- Mediation: At first glance, mediation and arbitration are incredibly similar. One of the main differences is that a mediator, or impartial third party, cannot force the parties to agree and is not allowed to decide the outcome of the dispute. The mediator works with the parties to come to a solution that is made mutually, and the agreements are generally non-binding. Courts can mandate that mediation be required, but the process itself is still voluntary, therefore allowing the parties to refuse to come to an agreement. While in mediation, the parties maintain significant control over the process. Mediation is completely confidential and, since it is non-binding, parties retain the right to pursue litigation following the mediation process;
- Med-Arb: This form of ADR in one in which the arbiter starts as a mediator, but, should the mediation fail, the arbiter will impose a binding decision. Med-arb is a mixture of mediation and arbitration that pulls from the benefits of the two;
- Mini Trial: A mini trial is not so much a trial as it is a settlement process. Each party presents their highly summarized case. At the end of the mini trial, the representatives attempt to settle the issue. If they cannot, an impartial advisor can act as a mediator, or declare a non-binding opinion regarding the likely outcome of the issue going to trial. Mini trial is a unique ADR method, as it often comes after formal litigation, as opposed to before;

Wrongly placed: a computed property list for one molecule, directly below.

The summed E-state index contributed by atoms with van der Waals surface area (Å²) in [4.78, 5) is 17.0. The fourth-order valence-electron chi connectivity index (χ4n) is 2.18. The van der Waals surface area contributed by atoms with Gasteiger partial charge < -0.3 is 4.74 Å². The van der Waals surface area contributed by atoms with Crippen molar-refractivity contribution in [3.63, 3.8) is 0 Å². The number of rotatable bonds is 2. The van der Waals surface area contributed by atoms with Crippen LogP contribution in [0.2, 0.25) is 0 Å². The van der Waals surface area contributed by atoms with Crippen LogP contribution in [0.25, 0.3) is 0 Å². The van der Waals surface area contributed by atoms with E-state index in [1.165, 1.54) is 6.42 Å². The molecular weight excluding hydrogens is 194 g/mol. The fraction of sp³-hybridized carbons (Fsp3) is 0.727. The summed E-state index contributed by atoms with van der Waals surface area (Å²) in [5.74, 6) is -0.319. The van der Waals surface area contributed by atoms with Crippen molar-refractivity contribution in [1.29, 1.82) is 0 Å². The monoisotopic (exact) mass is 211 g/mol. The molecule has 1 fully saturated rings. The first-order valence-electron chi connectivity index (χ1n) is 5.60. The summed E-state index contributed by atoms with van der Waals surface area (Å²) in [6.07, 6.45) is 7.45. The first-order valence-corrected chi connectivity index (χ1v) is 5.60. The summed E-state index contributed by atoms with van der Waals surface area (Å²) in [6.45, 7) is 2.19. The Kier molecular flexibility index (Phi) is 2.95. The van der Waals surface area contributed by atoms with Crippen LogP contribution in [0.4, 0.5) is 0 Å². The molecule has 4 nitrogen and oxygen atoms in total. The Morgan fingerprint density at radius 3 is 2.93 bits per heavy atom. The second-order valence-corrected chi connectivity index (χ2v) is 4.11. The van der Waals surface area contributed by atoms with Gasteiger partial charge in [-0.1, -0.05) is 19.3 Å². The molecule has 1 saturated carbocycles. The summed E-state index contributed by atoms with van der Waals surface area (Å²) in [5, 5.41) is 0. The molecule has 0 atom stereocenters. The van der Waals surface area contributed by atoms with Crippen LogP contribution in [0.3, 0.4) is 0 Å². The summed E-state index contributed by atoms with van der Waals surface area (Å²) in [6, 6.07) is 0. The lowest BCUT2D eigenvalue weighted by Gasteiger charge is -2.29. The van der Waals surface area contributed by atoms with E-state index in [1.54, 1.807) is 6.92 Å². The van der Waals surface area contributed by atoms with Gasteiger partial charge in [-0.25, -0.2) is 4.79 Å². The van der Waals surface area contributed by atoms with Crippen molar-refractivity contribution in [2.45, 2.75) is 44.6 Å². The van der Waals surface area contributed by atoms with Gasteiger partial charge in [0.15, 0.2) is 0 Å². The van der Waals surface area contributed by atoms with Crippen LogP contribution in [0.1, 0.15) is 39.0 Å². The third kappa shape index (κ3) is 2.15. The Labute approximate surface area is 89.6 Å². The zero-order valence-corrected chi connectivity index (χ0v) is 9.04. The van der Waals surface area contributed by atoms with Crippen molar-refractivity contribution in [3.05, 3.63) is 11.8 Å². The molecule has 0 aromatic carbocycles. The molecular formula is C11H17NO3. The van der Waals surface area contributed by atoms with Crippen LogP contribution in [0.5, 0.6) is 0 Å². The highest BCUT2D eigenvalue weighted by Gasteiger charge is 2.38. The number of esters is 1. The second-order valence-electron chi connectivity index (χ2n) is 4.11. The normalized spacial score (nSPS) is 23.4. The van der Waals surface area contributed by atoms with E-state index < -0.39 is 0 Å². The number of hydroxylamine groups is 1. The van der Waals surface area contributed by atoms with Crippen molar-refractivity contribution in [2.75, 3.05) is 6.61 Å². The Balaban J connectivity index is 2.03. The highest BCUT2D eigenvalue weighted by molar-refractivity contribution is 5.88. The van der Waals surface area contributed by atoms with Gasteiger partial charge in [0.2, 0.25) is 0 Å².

- Summary Jury Trial (SJT): An SJT is similar to a mini trial. However, the case is presented to a mock jury. The mock jury produces an advisory verdict. Additionally, it is order by the court rather than the parties. After the hearing the verdict, the court usually requires the parties to at least attempt to settle before litigation; or
- Negotiation: This form of ADR is often overlooked because of how obvious it is. In negotiation, there is no impartial third party to assist the parties in their negotiation, so the parties work together to come to a compromise. The parties may choose to be represented by their attorneys during negotiations.
You should nearly always consider ADR prior to initiating formal litigation. Although one of the major benefits of alternative dispute resolution is reduced costs and time, an arbitration attorney could be a worthwhile investment. One advantage is their ability to help you decide which form of ADR is right for your case. They can provide representation during ADR proceedings, but they can also provide consultations and strategy meetings beforehand.
In some cases, ADR may occur during litigation preparation, after parties have already secured their attorneys. And, some types of ADR require attorney presence. You should hire a knowledgeable and skilled attorney in the type of dispute you are facing.